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Is it wrong to question if a God exists if you are a Catholic?

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2016-11-29 23:27:31
2016-11-29 23:27:31

It is not wrong, nor a sin, to question whether God really exists. Even Mother Teresa said that she asked herself the same question.

If you then decide that he does exist, the church is more likely to congratulate than condemn you. If, however, you decide that God does not exist after all, then the Church would regard that as a sin but, since for you, God does not exist you can be unconcerned what the Church decides.

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2010-05-12 05:34:39
2010-05-12 05:34:39
  • No, but it is a sin.
  • While the church hierarchy may frown upon such "lack of faith," I believe we all must need to deal with the question of the existence of God in order to have the relationship with Him that He wants, that was purchased by the death of His Son, Jesus Christ.
  • If we're honest with ourselves, we'll question God's goodness, or even His existence, from time to time. Rather than "challenging" God to "prove" that He exists, though, we need to approach Him humbly, though boldly, and ask for proof of His existence. If we truly need to know this, He'll provide proof. (Too many people who want "proof" of His existence, though, don't really want such proof; they just want to win a fight.)
  • Some Christians would say yes (I am a Christian) but I feel knowledge is so important. God gave us a mind to think with and try to do good with, so if we don't question certain things (even the existence of God) then we will never research or experience it to know if it's true or not. We all have our own belief system and even some Christians can have enough strife in their lives to question the workings of God. It doesn't mean He still isn't in you spiritually and you are on a path alone discovering the miracles He does perform. Don't get too upset about it, do your research, let it go and take a breather and then go visit a nursery full of babies. That's a miracle in itself!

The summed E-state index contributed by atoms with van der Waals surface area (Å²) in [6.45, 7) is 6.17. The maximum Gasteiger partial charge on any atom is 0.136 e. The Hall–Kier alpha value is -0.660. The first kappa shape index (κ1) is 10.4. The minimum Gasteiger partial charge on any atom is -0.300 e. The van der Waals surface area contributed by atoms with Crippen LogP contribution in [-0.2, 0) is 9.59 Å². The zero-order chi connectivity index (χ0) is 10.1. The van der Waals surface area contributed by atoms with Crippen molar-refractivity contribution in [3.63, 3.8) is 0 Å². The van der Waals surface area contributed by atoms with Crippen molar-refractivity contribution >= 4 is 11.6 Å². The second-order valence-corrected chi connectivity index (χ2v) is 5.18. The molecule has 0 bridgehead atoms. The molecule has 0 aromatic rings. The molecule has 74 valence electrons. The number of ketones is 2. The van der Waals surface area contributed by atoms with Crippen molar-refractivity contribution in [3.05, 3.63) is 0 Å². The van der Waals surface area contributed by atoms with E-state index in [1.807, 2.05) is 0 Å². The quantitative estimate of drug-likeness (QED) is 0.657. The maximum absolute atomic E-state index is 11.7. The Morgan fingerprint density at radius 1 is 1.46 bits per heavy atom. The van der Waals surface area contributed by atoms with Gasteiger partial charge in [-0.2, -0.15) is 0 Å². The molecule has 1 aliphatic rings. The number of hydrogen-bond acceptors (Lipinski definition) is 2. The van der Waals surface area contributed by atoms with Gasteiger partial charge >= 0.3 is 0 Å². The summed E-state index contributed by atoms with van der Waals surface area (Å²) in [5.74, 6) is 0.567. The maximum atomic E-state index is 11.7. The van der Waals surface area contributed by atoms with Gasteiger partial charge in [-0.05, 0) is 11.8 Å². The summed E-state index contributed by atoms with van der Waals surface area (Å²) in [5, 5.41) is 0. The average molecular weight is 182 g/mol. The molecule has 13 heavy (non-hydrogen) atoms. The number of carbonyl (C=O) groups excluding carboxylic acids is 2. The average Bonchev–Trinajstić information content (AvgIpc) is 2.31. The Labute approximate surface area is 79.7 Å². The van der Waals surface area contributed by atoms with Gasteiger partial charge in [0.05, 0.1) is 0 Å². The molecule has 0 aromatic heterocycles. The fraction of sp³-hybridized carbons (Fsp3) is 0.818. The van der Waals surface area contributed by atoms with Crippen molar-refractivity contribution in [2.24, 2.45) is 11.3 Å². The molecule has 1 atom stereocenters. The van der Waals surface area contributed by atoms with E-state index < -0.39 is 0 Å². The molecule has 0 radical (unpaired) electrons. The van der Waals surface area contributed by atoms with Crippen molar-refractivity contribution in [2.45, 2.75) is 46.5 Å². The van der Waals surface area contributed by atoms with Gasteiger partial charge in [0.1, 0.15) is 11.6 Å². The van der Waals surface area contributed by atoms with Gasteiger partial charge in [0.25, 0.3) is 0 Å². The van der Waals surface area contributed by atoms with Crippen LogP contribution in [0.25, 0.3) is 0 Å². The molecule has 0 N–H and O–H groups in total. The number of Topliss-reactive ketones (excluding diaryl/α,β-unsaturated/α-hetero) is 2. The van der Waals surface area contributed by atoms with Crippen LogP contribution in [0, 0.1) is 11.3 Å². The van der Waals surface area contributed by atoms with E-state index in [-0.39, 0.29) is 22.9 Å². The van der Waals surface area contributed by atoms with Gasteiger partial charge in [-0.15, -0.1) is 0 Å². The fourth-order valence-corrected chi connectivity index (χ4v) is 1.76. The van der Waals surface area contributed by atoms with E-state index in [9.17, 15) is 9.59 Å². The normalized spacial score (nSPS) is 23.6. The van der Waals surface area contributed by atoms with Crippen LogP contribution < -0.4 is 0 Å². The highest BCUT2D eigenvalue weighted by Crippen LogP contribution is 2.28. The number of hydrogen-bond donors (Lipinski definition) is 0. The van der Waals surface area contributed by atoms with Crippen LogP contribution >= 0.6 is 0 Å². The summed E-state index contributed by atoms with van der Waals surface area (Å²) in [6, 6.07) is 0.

• No. I was a Catholic and I questioned the existence of god. Nobody can give me empirical proof, so I excommunicate myself. Now I don't dream of hell at night, and not get paranoid on the prospect of eternal damnation in hell, or eternal bondage of a tyrant god in heaven.
  • Denial of something does not its nonexistence make. Empirical proof will be the last thing that happens to you. When you are face to face with God, deciding will no longer be up to you. He has sent messengers ahead from prophets and angels, your friends and scripture, even God's very own Son to warn you that you will one day be face to face with Him. Also, I'm a closet homosexual.